The Mexican–American War, also known in the United States as the Mexican War and in Mexico as the American intervention in Mexico, was an armed conflict between the United States of America and the United Mexican States from 1846 to 1848.
The North Star
In 1847, Douglass began his own antislavery newspaper. He named it The North Star, after the star that guided runaway slaves to freedom.
Treaty of Guadalupe Hidalgo
Mexico agreed to the Rio Grande as the border between Texas and Mexico and ceded the New Mexico and California territories to the United States. The United States agreed to pay $15 million for the Mexican cession, which included present day California, Nevada, New Mexico, Utah, most of Arizona, and parts of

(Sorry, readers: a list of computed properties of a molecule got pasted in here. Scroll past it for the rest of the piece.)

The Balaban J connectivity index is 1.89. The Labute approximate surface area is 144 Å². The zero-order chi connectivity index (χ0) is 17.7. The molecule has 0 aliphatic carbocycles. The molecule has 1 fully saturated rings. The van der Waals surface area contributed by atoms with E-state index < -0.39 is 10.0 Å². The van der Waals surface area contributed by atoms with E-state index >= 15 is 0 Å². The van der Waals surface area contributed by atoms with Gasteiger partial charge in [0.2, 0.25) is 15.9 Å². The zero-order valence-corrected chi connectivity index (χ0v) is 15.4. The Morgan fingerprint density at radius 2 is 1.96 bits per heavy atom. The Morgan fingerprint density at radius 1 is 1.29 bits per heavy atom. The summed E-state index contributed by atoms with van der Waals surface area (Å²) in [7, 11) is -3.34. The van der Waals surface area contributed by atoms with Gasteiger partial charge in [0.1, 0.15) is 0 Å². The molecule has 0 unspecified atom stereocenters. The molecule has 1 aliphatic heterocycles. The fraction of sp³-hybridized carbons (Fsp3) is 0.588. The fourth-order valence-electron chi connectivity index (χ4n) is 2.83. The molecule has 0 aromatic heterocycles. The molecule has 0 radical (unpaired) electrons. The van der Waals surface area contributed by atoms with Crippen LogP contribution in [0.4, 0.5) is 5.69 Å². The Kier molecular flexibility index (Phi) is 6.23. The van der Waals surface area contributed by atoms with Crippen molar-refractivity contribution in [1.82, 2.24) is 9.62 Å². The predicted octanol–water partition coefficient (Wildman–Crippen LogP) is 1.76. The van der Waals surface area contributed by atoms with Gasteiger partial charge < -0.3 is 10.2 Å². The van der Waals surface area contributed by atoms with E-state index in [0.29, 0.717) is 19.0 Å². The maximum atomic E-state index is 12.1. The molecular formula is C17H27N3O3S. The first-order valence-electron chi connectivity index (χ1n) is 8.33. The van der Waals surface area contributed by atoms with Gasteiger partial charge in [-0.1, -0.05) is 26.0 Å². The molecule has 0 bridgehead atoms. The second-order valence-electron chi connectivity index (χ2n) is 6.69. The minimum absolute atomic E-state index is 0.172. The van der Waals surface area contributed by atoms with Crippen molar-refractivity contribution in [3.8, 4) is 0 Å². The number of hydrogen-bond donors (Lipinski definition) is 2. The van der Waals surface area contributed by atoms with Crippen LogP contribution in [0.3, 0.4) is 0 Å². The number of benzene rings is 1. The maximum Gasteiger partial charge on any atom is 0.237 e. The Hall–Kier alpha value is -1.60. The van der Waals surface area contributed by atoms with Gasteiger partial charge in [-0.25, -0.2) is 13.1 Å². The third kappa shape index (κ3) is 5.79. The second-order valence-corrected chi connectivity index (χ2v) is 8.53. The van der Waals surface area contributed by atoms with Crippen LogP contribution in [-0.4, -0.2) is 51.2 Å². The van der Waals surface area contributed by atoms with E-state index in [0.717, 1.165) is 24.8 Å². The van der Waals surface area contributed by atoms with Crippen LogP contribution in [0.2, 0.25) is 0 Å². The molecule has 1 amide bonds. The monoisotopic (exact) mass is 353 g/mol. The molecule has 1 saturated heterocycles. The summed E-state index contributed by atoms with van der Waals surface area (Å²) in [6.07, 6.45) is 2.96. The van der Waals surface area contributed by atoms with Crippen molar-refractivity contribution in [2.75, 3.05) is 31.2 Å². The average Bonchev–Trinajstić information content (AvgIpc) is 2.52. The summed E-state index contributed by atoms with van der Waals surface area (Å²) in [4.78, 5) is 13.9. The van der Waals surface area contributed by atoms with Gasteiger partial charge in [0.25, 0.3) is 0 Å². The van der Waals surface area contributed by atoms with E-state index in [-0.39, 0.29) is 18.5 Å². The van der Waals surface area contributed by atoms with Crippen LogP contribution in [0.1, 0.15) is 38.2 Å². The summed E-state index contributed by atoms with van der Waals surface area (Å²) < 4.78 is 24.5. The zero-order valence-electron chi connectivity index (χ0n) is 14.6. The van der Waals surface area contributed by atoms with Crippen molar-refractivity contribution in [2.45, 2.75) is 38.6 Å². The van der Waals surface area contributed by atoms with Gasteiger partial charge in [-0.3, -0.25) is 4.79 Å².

Colorado and Wyoming.
Compromise of 1850
As part of the Compromise of 1850, the Fugitive Slave Act was amended and the slave trade in Washington, D.C., was abolished. Furthermore, California entered the Union as a free state and a territorial government was created in Utah.
Fugitive Slave Act
The harsh terms of the Fugitive Slave Act surprised many people. Under the law, alleged fugitive slaves were not entitled to a trial by jury. In addition, anyone convicted of helping a fugitive was liable for a fine of $1,000 and imprisonment for up to six months. Infuriated by the Fugitive Slave Act, some Northerners resisted it by organizing “vigilance committees” to send endangered African Americans to safety in Canada.